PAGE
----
I’m not advocating parents shouldn’t put their children first and foremost.  I understand they want the best for their own children.  But, I also agree with what John Dewey said over a century ago:  “What the best and wisest parent wants for his child, that must we want for all the children of the community. Anything less is unlovely, and left unchecked, destroys our democracy.”  It is natural for parents to care the most about their own children.  But, we’ll all have to live with these children when they become adults, whether or not they are well-educated, productive citizens.

There is a better way.  Arizona lawmakers could acknowledge that: 1) our K-12 per pupil spending (50th in the nation) is linked to our subsequent education performance (49th in the nation), 2) our teacher shortage is a crisis caused by low pay and even lower morale, 3) quality businesses looking to relocate to Arizona care more about an educated workforce than they do about tax breaks, and 4) all schools accepting taxpayer dollars should operate under the same rules for transparency and accountability. Finally, they could acknowledge that despite having open enrollment since 1994 and leading the nation in the number of charter schools, their formula isn’t working for our children!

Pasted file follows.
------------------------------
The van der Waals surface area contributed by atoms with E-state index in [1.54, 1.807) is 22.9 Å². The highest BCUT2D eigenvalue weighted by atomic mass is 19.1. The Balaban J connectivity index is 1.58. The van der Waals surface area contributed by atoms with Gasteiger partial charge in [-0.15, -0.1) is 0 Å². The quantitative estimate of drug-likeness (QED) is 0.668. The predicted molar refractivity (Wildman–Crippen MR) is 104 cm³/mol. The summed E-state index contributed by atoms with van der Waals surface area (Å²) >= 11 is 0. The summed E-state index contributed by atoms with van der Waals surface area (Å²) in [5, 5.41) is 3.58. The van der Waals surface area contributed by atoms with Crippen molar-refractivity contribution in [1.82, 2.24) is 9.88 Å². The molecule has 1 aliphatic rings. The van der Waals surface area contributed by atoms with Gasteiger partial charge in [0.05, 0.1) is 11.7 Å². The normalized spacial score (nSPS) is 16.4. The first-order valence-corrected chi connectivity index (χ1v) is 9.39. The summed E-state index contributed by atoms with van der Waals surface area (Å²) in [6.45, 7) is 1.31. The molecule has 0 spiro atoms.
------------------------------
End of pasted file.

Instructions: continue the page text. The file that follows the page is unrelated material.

There are some business practices that make sense for schools to adopt.  Public community schools however, are in the business of educating our children, not turning a profit.  Until we focus our efforts on ensuring all Arizona’s children have every opportunity to succeed, we haven’t addressed the problem.  And, until lawmakers step up to this reality and tackle it head-on, it’s all just smoke and mirrors.

1 http://azcapitoltimes.com/news/2015/07/06/group-seeks-funds-to-market-positives-of-public-schools/

2 http://azcapitoltimes.com/news/2015/07/06/group-seeks-funds-to-market-positives-of-public-schools/

No New Taxes? Think Again